“In that sense, we don’t see a lot of competition today. We do see some deployments in South Korea or maybe in Japan. They have put those agents in the airport. We haven’t seen as many deployments in the US or Europe yet. So that’s our primary focus in the market, and we want to be the one providing those service agents to our customers here.”
In which industries have you seen the greatest traction, as you appear to have quite a broad focus?
“We started with some deployments in the retail space. These are primarily convenience stores, big box retailers, and fashion shops. Now, we’re also looking into expansion with some apartment buildings and hospitals. I think retail is a very interesting place because we see clear pain points there.
“First of all, there’s a labour shortage; it’s very hard to hire people to be there all the time to provide customer service. When I go to Home Depot or Target, it’s always a pain in the ass to find any product in the shops. Now, imagine you have an agent there 24/7, always able to direct you to the right product and location answering questions and even running promotions as well. I think that’s going to be a very cool use case for us.”
Is that just customer service or something more?
“You could call that customer operations, but also marketing and sales as well. One of our agents that we deployed in Singapore is a greeting person, but they can also recommend products to the customers as well. Eventually, we will call that the Uber sales agent because they can combine multiple different skill sets into one, and they can also understand what the customers want through natural conversation dialogues.”
What is the technology based on?
“We are developing our generative AI platform in-house that can do both voice likeness and movement, and we can generate them on the fly. We also work with OpenAI to leverage some of the language models. However, we are also running a customised version that allows us to deploy those models in our physical environment. So that customers can interact with the AI agents with very minimal delays and have a very good experience. Essentially, you can call that product a generative AI pipeline. It can emulate what a real person would do.”
When you’re creating customer service agents, you will need to use up data belonging to those customers. Where is that data held?
“That’s a great question. We’re very aware of GDPR and the CCPA. We respect customer privacy and where data is supposed to be stored locally. We also offer an agile solution that allows the agent to operate completely offline. On the cloud side, we partner with Microsoft, and we use the Azure service.”
You have three platform agents: Neo, One, and Eon. Where are they being used? Is there one that’s more successful than the others?
“Right now, our primary focus is on Neo, the service agent. As you browse the website, you’ll find that we’ve found use cases in retail and hospitality. Eventually, we think it’s different manifestations of the same platform that we’re building. One is basically a wellness agent that allows people to go through meditation and pursue inner peace.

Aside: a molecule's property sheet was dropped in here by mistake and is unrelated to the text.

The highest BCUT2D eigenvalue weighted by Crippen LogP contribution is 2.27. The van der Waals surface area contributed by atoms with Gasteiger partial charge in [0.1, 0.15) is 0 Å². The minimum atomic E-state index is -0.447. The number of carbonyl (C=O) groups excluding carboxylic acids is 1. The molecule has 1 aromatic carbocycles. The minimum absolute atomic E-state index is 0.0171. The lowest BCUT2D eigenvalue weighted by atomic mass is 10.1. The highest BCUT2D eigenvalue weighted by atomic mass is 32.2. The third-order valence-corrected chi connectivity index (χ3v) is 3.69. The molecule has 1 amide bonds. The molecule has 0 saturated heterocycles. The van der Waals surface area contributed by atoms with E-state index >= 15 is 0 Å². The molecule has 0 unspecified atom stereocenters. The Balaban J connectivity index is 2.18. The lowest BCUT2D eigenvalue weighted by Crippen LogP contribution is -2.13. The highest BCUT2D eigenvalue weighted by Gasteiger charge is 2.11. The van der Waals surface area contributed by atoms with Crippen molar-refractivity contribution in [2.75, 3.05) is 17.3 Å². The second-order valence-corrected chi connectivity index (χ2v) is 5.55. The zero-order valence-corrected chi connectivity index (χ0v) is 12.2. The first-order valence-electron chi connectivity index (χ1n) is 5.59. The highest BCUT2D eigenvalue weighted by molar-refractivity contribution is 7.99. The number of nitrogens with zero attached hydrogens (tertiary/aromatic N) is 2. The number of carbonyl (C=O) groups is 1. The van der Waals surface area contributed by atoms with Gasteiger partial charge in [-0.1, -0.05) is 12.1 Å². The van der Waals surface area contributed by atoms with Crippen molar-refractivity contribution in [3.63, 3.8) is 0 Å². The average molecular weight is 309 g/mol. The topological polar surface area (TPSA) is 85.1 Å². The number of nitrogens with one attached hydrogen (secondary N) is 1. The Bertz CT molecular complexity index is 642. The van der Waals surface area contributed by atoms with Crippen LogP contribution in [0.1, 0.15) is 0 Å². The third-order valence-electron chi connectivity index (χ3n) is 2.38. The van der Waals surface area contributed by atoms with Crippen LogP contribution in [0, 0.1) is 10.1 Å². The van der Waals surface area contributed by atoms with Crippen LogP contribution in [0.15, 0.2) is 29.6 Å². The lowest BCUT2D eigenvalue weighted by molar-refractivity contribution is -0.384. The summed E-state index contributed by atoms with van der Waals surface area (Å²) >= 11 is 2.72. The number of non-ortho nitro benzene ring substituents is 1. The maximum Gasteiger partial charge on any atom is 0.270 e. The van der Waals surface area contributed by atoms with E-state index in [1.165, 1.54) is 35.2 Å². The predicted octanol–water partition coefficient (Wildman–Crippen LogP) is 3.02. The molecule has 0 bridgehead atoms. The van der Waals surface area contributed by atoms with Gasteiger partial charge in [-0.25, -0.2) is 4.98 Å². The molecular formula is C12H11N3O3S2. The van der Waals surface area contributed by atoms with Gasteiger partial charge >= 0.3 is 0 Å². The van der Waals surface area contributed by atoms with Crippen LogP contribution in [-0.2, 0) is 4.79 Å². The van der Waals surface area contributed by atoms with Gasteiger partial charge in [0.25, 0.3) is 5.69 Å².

“While EON allows our platform to use your likeness, your voice, your image, and your videos to create an agent that looks and behaves like you. For example, when we work with some big box retailers, they want to use one of their employees as the model to create an agent. We say, yeah, we can. Eon basically provides the means and tools for that to happen. We think, ultimately, this is a platform play and can provide a lot of value to our customers.”
One area that Gu does not seem to have explored is a partnership with HR Software firms for One, providing employees with a wellness coach through their HR platform.
Is there a limit to AI?
This is the question that Gu would like to ask other CEOs. His answer to the question was bullish. “There’s no limit. The question is not about whether someone can do it or not. It’s about whether someone can imagine it. As long as you can imagine it out, you can do it. Look at how amazing Gen AI has been growing in the past one and a half years, and we think that there are boundless opportunities there in the future.”
Some people have questioned the green credentials in AI. The compute power required is quite substantial in some cases. What’s your view on that?
“I think a lot of smart people that when they do AI models are consciously optimizing the performance of the model. In fact, within a team, we have a very deep expertise in shrinking the model, making the model run very fast and agile. Hopefully, that can reduce the consumption and make them more scalable.”
The book questions
What’s the latest book you read?
“I read many books every day. The latest one is probably not even related to this subject. It’s called Spying on Whales (by Nick Pyenson, Amazon Aus, UK, US). It talks about a scientist’s personal journey interacting with whales and fossils. What’s impressive about that book is it talks about the blue whale, that, within a single breath it can swallow the whole room of water. It’s the single largest biomechanical event on the planet that was very inspiring to me.”